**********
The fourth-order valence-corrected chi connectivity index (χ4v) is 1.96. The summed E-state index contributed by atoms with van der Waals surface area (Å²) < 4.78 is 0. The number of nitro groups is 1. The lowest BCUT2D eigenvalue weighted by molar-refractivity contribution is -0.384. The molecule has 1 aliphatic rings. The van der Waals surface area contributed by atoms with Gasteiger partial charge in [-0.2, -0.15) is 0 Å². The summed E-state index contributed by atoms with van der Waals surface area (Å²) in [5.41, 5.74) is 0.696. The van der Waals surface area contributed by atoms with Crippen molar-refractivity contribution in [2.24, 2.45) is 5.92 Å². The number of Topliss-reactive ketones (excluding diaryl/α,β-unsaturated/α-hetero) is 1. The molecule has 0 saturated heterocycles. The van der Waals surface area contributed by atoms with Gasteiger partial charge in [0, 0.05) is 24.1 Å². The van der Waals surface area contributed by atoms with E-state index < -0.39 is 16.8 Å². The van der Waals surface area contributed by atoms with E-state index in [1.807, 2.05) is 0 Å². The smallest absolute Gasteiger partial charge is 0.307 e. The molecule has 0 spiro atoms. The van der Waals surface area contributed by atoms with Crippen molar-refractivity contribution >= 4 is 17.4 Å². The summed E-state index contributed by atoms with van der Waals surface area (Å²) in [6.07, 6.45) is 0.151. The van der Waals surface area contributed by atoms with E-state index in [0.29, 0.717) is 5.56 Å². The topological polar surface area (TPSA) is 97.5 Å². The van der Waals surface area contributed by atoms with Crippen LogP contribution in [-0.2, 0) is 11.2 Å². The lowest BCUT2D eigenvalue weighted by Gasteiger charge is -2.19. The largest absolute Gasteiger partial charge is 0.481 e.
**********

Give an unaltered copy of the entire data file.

The fourth-order valence-corrected chi connectivity index (χ4v) is 1.96. The summed E-state index contributed by atoms with van der Waals surface area (Å²) < 4.78 is 0. The number of nitro groups is 1. The lowest BCUT2D eigenvalue weighted by molar-refractivity contribution is -0.384. The molecule has 1 aliphatic rings. The van der Waals surface area contributed by atoms with Gasteiger partial charge in [-0.2, -0.15) is 0 Å². The summed E-state index contributed by atoms with van der Waals surface area (Å²) in [5.41, 5.74) is 0.696. The van der Waals surface area contributed by atoms with Crippen molar-refractivity contribution in [2.24, 2.45) is 5.92 Å². The number of Topliss-reactive ketones (excluding diaryl/α,β-unsaturated/α-hetero) is 1. The molecule has 0 saturated heterocycles. The van der Waals surface area contributed by atoms with Gasteiger partial charge in [0, 0.05) is 24.1 Å². The van der Waals surface area contributed by atoms with E-state index < -0.39 is 16.8 Å². The van der Waals surface area contributed by atoms with E-state index in [1.807, 2.05) is 0 Å². The smallest absolute Gasteiger partial charge is 0.307 e. The molecule has 0 spiro atoms. The van der Waals surface area contributed by atoms with Crippen molar-refractivity contribution >= 4 is 17.4 Å². The summed E-state index contributed by atoms with van der Waals surface area (Å²) in [6.07, 6.45) is 0.151. The van der Waals surface area contributed by atoms with E-state index in [0.29, 0.717) is 5.56 Å². The topological polar surface area (TPSA) is 97.5 Å². The van der Waals surface area contributed by atoms with Crippen LogP contribution in [-0.2, 0) is 11.2 Å². The lowest BCUT2D eigenvalue weighted by Gasteiger charge is -2.19. The largest absolute Gasteiger partial charge is 0.481 e.